Fiery romance: a risk-model for sky lanterns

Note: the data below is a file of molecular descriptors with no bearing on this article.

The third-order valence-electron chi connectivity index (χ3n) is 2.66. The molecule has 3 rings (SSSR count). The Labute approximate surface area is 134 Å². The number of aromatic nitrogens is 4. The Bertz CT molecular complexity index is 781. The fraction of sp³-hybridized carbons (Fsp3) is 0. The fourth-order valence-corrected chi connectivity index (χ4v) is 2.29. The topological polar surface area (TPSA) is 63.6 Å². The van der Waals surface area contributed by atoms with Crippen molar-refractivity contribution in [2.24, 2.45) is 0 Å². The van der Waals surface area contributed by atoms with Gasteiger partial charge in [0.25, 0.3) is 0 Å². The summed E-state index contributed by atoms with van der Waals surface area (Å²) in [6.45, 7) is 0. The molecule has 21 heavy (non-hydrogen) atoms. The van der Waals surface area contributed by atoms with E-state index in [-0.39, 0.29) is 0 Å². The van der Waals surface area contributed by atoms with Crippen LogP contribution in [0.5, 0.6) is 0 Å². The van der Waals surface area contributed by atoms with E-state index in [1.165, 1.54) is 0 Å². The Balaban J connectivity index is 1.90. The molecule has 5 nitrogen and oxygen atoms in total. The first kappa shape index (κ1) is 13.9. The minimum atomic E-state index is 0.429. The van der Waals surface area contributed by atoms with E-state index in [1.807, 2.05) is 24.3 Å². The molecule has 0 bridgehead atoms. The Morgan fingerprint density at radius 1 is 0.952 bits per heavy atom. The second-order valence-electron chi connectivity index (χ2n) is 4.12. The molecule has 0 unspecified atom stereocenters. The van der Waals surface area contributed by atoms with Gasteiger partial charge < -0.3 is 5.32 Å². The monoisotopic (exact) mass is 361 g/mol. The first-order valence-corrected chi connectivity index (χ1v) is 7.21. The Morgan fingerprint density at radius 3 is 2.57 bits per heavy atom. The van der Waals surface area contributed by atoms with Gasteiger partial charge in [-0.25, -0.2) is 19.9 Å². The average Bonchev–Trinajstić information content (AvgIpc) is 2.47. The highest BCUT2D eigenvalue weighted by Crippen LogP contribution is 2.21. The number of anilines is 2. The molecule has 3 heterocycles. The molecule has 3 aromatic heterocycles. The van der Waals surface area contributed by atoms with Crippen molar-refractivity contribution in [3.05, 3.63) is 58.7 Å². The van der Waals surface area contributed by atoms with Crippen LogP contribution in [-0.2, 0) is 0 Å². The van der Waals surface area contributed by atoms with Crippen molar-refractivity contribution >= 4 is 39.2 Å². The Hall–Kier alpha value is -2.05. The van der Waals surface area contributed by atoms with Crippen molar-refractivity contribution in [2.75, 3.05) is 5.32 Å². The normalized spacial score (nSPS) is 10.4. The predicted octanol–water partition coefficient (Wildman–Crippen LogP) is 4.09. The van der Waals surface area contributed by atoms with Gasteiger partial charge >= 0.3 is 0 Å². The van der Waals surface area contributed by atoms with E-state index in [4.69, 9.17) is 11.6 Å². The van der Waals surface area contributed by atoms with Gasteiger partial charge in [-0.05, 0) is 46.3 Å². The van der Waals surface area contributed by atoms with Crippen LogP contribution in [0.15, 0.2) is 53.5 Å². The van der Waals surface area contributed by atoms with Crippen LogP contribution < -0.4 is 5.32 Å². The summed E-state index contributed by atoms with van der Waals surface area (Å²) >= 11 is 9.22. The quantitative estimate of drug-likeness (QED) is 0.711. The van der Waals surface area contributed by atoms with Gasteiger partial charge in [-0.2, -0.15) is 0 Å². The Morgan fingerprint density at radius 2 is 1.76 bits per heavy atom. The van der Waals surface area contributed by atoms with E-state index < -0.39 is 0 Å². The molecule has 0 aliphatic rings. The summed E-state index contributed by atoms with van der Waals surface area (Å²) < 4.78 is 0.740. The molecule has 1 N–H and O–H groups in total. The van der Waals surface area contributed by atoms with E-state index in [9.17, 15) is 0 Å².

When it comes to romance, few spectacles can compete with a swarm of gently floating sky lanterns. They are especially popular on New Year’s Eve. Michiel Schuurman is also mesmerized by the sight. But as assistant professor in the Structural Integrity and Composites Group and as an instructor of the Forensic Engineering course he also sees the risks. Schuurman: “According to our measurements they reach much higher altitudes than allowed. They can even reach altitudes aircraft fly. And there is the risk of wildfires.” He and his colleague Derek Gransden performed experiments to model these risks. It can help authorities in evaluating existing sky lantern legislation. Not near an airport In the Netherlands a sky lantern is considered a toy and as such it is regulated by the Netherlands Food and Consumer Product Safety Authority (NFCPSA). The authority investigated sky lantern safety but according to Schuurman they limited themselves to the risks for the user and his/her direct surroundings. According to the recommendations of the NFCPSA, sky lanterns may only be launched when the wind force is less than three Beaufort and when the nearest (glider) airport is at least 15 km away. Schuurman: “This means that their use is limited to at most 20 days per year and to about one-third of the Netherlands. However, your wedding is today and ‘here’.” The fire brigade would like to see a nationwide ban on sky lanterns because of the fire hazard for forests, dunes and houses with thatched roofs. Such incidents have been reported but retailers claim to stick to the NFCPSA safety regulations. “What this discussion needs,” says Schuurman, “is clear data about the risks associated with the use of sky lanterns.” He and colleague Derek Gransden got to work. Hot air Schuurman: “Up to now our research was aimed at the vertical flight profile of sky lanterns. What altitude can they reach and how long do they remain airborne?” Archimedes’ principle dictates that a balloon is positively buoyed upwards by a force equal to the weight of the air it displaces. After correction for gravity, the vertical acceleration of the balloon follows from Newton’s second law: force equals mass times acceleration (F = m×a). The balloon furthermore experiences drag. The three key parameters in balloon performance are the shape and volume of the balloon and the weight of the fuel cell. The fuel cell determines the amount of energy available to heat the air inside the balloon. The volume and temperature of the heated air determine the lift. “Our model is based on formulas for hot air balloons published in the seventies. We applied a number of simplifications such as the assumption of a uniform pressure and temperature inside the balloon.” Bean bag beads Schuurman and Gransden performed experiments with five types of balloons. First they determined their volume. This proved to be more difficult than anticipated as sky lanterns are very fragile. They can’t be filled with water. “The solution was to pack them with polystyrene beads from a bean bag.” In addition, the minimal lift of sky lanterns is a challenge to measure. Schuurman: “We experimented for six months before settling on a simple approach that provided the best consistency. Sky lantern lift is best measured by attaching them with a light string to known masses atop a digital scale. Reproducibility was still an issue due to varying workmanship. We observed large variations in the flight profile due to the little extra weight of excess adhesive surface.” Schuurman and Gransden performed their experiments in a fireproof laboratory free from horizontal airflow. They monitored the temperature inside the balloon with an infrared camera while using a regular video camera to log the moments of ignition, lift-off and landing. “’Landing’ in our setup corresponds with the balloon reaching its pinnacle during an outdoor flight.” Surprized pilots “All balloons land within ten minutes after lift-off. But contrary to the findings of the NFCPSA, our model shows that a cruising altitude of more than 300 metres is common for sky lanterns rather than an exception.” On average they reach an altitude of 500 metres. That is the altitude where they interfere with small airplanes and with larger airplanes taking off and landing. “Many pilots told me about their encounters with sky lanterns. A single balloon will cause little to no damage to an airplane, but an entire swarm of sky lanterns can startle a pilot at a time when he/she needs full attention for a safe landing.” Fire hazard “Our first results indicate that the sky lantern discussion needs additional research.” Schuurman and Gransden would now like to validate their model in the open air, tracking the balloons using a drone. This would require special permission. The next step is to model the horizontal flight profile. They already have the data of wind force and wind direction in the Netherlands needed for this. Building a risk model is the final step. Even though manufacturers use impregnated paper, the greatest risk of sky lanterns remains starting a wildfire. “If I launch my balloon from this location,” says Schuurman, “where will it go, what kind of vegetation and buildings will it come across and can it still be aflame when landing?” Their experiments and those by the NFCPSA show that the latter is indeed possible. Together they used only a few dozen balloons while sales in the Netherlands were already in the order of a few hundred thousand balloons in 2009. Add to that the rise in sales at firework shops and online. Scientific and playful In the summer of 2017 Schuurman presented their research at the AIAA Balloon Systems Conference in Denver, Colorado. The venue was packed with NASA employees and other balloon researchers, their eyes twinkling. “Just imagine,” says Schuurman, “these people operate balloons for researching earth and possibly other planets. Our research into sky lanterns may appear playful, but it certainly isn’t less scientific. Our completed model could be used by the authorities to re-evaluate existing sky lantern legislation.” Read tips about using sky lanterns (Dutch only) https://www.brandweer.nl/brandveiligheid/wensballonnen